Additionally, we quickly got used to dust and dog hair covering our living space, even seconds after we wipe everything down – and have established the well-tested theory that we always just need to be as dirty as the dogs are – then we never mind. We rarely leave them alone in the van, unless it’s the dead of winter, so we’ve gotten VERY good at learning where they’re welcome. National parks are typically only seen from paved dirt roads and dog-friendly walkways, but we don’t mind – there’s so many amazing wild spaces that aren’t designated as parks. We love national forests and BLM land since most of these areas allow dogs off-leash (if under voice-command) and they’re always less crowded. We love quite spaces and the trail less traveled – so being outside park boundaries allows us the ability to spread out, be silent, and rest.
Something I’ve experienced is a bit of pushback from going against the grain or not doing what society views as “normal” at my age. Have you experienced this? Do you have a specific philosophy or way you describe this to people who sometimes struggle to understand your lifestyle?
I think, in the communities we’re connected with, our lifestyle is more readily accepted and affirmed. Working in homeless services gives us a perspective on commodities and consumption that is as much of a blessing, as it is a curse. A blessing because we strongly value utilizing only what we need, and a curse because it does go against the grain of what commercials and companies tell us we should want. We say less is more, and always try to not take too much. We believe in traveling light and softly and leaving places, and people, better than we found it. This life has gifted us constant opportunities to squeeze ourselves where we need to be trimmed, and stretch ourselves where our perspective needs to be widened. We learn more by simply living, and that’s something we never take for granted.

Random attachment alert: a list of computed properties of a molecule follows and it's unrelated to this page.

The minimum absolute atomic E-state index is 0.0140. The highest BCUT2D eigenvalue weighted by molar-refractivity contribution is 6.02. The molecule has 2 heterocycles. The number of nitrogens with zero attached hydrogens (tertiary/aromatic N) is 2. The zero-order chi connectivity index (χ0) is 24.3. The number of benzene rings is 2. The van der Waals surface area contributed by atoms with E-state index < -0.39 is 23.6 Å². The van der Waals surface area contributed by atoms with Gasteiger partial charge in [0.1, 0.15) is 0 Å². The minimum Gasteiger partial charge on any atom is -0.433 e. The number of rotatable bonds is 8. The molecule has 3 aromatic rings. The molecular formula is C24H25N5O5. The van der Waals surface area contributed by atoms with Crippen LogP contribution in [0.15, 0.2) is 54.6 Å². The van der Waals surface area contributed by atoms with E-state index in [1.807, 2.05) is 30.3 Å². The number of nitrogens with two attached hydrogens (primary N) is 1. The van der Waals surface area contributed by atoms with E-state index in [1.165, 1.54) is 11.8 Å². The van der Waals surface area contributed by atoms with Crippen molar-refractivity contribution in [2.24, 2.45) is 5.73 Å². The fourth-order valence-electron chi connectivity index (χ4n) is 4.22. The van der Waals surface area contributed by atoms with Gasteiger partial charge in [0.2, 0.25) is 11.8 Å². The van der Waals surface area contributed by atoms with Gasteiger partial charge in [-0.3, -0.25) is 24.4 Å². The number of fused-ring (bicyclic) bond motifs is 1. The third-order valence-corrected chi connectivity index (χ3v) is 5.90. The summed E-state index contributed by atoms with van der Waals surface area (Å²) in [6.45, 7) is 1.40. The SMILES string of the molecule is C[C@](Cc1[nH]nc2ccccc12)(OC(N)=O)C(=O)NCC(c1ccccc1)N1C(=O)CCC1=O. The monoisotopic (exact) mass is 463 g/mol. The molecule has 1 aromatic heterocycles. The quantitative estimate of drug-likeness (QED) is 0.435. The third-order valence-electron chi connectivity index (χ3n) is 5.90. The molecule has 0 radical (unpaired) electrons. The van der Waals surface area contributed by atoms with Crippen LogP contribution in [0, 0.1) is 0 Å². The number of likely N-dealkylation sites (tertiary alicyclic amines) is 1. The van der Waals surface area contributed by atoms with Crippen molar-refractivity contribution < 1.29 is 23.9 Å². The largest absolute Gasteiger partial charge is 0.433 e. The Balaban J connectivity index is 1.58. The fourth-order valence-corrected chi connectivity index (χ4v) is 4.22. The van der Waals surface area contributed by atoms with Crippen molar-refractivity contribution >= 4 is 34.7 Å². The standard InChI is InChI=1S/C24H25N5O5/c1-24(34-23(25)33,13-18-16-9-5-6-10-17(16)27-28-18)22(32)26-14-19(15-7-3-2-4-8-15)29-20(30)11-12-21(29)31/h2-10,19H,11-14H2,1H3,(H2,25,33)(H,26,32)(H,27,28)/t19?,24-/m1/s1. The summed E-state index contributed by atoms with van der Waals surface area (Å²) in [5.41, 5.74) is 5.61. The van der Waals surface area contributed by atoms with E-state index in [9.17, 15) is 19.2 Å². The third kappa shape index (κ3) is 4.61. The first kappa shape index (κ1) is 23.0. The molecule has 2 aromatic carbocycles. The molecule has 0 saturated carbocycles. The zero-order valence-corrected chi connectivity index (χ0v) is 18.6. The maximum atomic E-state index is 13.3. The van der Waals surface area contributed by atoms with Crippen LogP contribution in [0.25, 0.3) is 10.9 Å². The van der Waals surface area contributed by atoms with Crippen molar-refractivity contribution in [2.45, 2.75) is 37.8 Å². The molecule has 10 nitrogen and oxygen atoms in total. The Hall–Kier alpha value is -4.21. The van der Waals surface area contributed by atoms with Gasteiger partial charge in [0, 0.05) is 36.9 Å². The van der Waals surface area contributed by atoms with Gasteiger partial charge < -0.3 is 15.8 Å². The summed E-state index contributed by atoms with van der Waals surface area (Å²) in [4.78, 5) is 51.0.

What is your absolute favorite place to travel to and camp at?
I could be specific, but that would spoil half the fun of finding it right? I will tell you this though, there’s a long highway that runs the length of my favorite mountain range on earth. And at the base of these towering peaks, are numerous unnamed dirt roads that wind their way along little creeks swirling with melted glacial water.
And if you park here right before sunset, you can see the crowns of coyotes bobbing through the sagebrush while the canyon wrens sing the sun to sleep.
The mountains turn purple, before they go black, and the sky glows in cotton candy hues before it settles into a deep blue abyss sprinkled with stars.
And if you ever catch the glow of a campfire at the end of one of these dirt roads, there’s a 50% chance you’ll find us.